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Archived: Crossview Australia Limited: mini-charity review

Care:  At least some of the information about this charity is no longer current.  Use the ‘Search charity names’ box to see if there is a later review.  If the latest review has a message like this, you are welcome to make your case for an updated review via email to ted@businessbythebook.com.au.

Mini charity review of Crossview Australia Limited (Crossview) an organisation that seeks donations online, and is exempt from Australian income tax via its membership of Missions Interlink. (Including the answers to the questions that the Australian charity regulator, the ACNC, suggests that you ask.)

For the previous review, see here.

Is it responsive to feedback?

  • I sent them a draft of this review on 21 August 2017. They…did not respond.

Is Crossview registered?

  • As a charity, yes.
    • Crossview changed its name from The New Tribes Mission (Australia) Ltd on 13 May 2011.
      • Ethnos360 is the (more recent) new name for New Tribes Mission in the US (and many other countries).
        • Crossover is not one (no longer?) one of those countries.
        • Ethnos360 is a Crossover partner, but is not mentioned on the Ethnos360 website.
  • Other registrations:
    • As a public company (a company limited by guarantee).
      • Crossview has the necessary provisions in its constitution to allow it to omit ‘Limited/Ltd’ at the end of its name.
    • The name they have been trading under since inception, Crossview, has now been registered (on 31 January 2017).
    • Crossview operates, per the ACNC Register, in the ACT, NSW, and WA.
      • It doesn’t require a licence to fundraise in the ACT, but does not hold a licence in the other two.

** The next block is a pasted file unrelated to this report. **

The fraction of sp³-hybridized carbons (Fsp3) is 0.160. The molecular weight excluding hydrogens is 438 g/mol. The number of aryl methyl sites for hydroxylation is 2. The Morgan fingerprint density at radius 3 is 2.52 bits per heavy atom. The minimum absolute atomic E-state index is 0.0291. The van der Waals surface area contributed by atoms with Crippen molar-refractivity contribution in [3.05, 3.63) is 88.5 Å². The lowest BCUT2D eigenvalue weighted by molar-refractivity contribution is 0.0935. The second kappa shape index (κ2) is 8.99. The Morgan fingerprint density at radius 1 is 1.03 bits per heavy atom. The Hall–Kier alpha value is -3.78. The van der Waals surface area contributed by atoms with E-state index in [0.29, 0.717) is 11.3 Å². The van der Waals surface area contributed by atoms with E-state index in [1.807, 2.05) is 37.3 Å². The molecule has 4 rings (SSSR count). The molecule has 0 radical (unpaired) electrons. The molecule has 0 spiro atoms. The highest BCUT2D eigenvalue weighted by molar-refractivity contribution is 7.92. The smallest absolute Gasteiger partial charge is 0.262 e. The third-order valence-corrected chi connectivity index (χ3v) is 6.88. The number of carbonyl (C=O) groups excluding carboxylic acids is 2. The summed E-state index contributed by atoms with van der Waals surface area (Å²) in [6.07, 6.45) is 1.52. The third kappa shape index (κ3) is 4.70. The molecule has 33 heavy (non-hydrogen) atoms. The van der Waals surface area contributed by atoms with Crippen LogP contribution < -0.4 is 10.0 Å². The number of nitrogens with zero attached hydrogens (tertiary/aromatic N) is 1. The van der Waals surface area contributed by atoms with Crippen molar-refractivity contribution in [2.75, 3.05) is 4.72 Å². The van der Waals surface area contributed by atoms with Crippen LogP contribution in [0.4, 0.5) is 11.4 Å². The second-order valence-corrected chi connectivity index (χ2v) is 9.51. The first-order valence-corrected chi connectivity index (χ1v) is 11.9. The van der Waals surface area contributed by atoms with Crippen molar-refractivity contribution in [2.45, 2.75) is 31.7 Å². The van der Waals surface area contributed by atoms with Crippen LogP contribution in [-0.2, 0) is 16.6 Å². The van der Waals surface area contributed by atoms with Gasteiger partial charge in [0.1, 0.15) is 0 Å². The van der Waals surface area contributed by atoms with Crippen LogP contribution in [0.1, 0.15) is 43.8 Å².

• The law in this area is not straightforward – is an internet invitation ‘fundraising’ for instance? – and advice varies, so check with the charity before drawing any conclusions.

What do they do?

  • Training’, ‘Sending + Support’, ‘Resourcing’, and ‘Advocacy’. For details, see ‘What We Do’.
  • What they do is expressed elsewhere on the website as ministries.
  • What they said they did in 2016 (Annual Information Statement (AIS) 2016):
    • Trained people to sensitively operate in cross-cultural and multi-cultural environments, whether here in Australia or living overseas’.

Do they share the Gospel [1]?

  • No, not part of what they are about.
  • Their ‘principal object’ in the constitution is
    • the advancement of the Christian faith by resourcing Christians and Christian Organisations (sic) to relate cross-culturally in accordance with the Statement of Faith and Core and Ministry Values.

What impact are they having?

  • Nothing found.

What do they spend outside the costs directly incurred in delivering the above impact, that is, on administration?

  • The expenses are not classified to allow this calculation.

Do they pay their directors?

  • This is not allowed by their constitution.
  • There is no line item ‘directors’ fees’ (or similar) in the expenses.

Can you get a tax deduction?

  • No

Is their online giving secure?

  • The first page says, ‘Make a secure transaction’ (sic), but offers no support for that statement.

Where were your (net) donations sent?

  • As you can see from the ‘What do they do?’ section above, donating money is not normally a big part of Crossview’s work. However, this year, in addition to the $49K (6% of expenses) with an unspecified destination, they returned $300K to a donor:
    • At a meeting on 21 January 2015, the entity’s board of directors approved the payment of $300,000 to the family of a formal donor (sic) who had previously donated a property to the entity. The directors felt it was appropriate to return the monetary value of the original donation as the use of the original house had concluded.
      • The house is still held, or was it sold?
      • Is this donor related to Crossview in any way?
      • Why was the $300K not included as a liability last year?

What choices do you have in how your online donation is used?

  • ‘Give to an individual or family’
    • The next page says, ‘No Results Found’
  • ‘Give to a specific project or cause’
    • ‘General Fund’
    • ‘Connect Training Fund’

Is their reporting up-to-date?

  • Yes (seven months after year end, two days before the (extended) deadline).

Does their reporting comply with the regulator’s requirements?

  • AIS 2016: No
    • ‘Type of financial statement’ is incorrect.
    • Most of the figures under ‘Expenses’ do not agree with those in the Statement of Profit or Loss and Other Comprehensive Income.